I thought that you would like to see what goes on the winter and how money raised from visitors goes straigt back into the gardens.
The rose garden is a beautiful part of the Lutyens and Jekyll garden. Cleverly designed so that Mrs Portman and her pals could sit under the shade of the elm arbour, listening to the sound of water running in the rill (and bubbling in a font that used to be there), whilst surrounded by the sent from roses that lingers in the sunken garden- amazingly well thought out.
The only trouble is that whereas modern roses have been bred with disease resistance, these highly scented old roses dont have any of that. This means that they have everything from blackspot to mildew and can get quite weak. Also the more delicate roses surround a great rugosa rose called 'Blanc Double de Coubert' which is a more thugish rose and can out compete the others for space and light. They had also sent out lots of suckers which needed to be removed.
Some of the roses have been struggling recently so we have dug out the weakest and replanted with new ones.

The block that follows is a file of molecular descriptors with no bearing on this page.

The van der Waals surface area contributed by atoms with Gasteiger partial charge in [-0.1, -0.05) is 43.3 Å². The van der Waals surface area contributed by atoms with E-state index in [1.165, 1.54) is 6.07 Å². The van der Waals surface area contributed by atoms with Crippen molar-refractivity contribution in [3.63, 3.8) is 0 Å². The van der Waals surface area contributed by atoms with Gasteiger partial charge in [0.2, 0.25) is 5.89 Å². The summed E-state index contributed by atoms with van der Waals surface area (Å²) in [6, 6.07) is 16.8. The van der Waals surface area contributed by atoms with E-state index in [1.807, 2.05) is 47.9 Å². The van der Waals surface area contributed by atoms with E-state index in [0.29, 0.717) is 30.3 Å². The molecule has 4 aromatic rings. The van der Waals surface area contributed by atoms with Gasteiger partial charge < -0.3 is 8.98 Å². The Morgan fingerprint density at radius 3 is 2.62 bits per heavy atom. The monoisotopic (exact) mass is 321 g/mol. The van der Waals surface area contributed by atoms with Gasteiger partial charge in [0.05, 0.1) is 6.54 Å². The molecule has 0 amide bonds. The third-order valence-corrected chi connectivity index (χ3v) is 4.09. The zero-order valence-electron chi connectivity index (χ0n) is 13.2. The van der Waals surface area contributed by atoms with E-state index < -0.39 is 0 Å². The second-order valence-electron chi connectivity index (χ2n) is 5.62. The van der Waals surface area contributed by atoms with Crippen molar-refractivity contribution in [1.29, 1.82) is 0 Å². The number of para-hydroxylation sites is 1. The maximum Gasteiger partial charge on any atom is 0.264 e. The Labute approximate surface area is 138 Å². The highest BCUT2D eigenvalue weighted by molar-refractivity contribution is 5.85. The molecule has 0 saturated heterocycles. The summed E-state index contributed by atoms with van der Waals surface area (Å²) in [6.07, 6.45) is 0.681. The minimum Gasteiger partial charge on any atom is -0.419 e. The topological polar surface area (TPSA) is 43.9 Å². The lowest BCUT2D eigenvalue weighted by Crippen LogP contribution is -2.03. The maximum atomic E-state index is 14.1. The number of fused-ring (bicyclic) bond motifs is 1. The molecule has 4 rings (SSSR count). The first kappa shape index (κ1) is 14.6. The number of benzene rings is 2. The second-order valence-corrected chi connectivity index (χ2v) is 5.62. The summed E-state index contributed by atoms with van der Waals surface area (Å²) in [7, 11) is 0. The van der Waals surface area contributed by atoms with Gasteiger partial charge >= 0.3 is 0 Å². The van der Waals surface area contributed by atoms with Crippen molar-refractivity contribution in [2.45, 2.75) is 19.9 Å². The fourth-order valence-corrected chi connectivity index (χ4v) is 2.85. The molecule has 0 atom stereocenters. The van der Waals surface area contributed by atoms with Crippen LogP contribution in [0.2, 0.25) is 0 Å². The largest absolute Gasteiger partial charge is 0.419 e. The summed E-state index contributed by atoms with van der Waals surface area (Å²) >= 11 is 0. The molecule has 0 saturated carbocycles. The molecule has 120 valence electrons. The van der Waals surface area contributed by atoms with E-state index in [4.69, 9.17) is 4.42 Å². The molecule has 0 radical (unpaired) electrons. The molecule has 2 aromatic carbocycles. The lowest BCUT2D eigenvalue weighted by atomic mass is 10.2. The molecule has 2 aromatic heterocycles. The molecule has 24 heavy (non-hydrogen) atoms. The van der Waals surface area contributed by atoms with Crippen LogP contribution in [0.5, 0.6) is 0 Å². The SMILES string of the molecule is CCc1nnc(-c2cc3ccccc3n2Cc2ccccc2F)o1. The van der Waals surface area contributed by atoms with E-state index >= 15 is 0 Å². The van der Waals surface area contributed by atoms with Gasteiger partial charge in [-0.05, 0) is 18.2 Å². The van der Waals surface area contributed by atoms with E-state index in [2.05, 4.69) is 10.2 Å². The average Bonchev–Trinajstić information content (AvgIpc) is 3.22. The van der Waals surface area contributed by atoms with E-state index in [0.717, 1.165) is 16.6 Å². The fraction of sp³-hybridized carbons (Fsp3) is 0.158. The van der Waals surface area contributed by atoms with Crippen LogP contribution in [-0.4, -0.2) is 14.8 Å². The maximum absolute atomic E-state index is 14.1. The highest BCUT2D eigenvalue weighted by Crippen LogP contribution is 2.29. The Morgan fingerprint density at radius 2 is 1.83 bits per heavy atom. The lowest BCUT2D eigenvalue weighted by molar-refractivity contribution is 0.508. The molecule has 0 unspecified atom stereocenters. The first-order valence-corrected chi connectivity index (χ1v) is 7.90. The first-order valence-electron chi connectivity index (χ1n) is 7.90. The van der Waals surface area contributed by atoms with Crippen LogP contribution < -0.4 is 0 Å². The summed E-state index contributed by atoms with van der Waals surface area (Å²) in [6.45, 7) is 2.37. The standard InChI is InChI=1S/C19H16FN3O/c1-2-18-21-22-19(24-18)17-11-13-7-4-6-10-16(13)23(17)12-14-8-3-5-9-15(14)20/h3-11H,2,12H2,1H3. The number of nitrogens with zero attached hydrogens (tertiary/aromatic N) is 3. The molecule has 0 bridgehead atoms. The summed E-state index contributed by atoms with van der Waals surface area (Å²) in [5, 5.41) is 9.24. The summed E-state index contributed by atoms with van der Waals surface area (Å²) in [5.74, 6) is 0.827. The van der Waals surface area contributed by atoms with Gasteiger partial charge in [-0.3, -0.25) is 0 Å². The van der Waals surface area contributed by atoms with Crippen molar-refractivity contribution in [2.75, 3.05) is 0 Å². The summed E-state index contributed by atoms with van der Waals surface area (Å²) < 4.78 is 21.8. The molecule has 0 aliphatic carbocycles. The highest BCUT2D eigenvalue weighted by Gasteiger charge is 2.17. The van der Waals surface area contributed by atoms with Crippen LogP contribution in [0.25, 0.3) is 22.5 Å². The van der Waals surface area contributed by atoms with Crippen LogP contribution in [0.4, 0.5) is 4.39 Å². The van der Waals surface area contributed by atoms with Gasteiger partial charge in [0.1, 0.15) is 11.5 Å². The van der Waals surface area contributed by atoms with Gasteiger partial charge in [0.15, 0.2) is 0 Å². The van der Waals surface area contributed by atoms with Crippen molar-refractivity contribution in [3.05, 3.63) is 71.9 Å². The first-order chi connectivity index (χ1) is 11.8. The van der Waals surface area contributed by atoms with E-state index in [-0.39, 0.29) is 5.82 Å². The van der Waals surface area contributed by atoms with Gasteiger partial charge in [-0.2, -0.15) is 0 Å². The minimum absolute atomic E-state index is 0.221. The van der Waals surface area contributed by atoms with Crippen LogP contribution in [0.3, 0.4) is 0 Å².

Now is a great time to plant out bare root roses. If like us you are replanting roses where there have been roses before you can be suseptible to rose replant disease. To combat this we dig out the rose and all of the soil it has grown in. We then plant it in fresh soil- in this case our home made compost.
Once watered in we will leave them until late Feb, give them a prune to get the branches growing in the right direction, and then feed in the summer to get them strong and established.
So hopefully this small bit of planting restoration will have a huge impact in the summer.
Check on our website for details of my rose pruning course next year!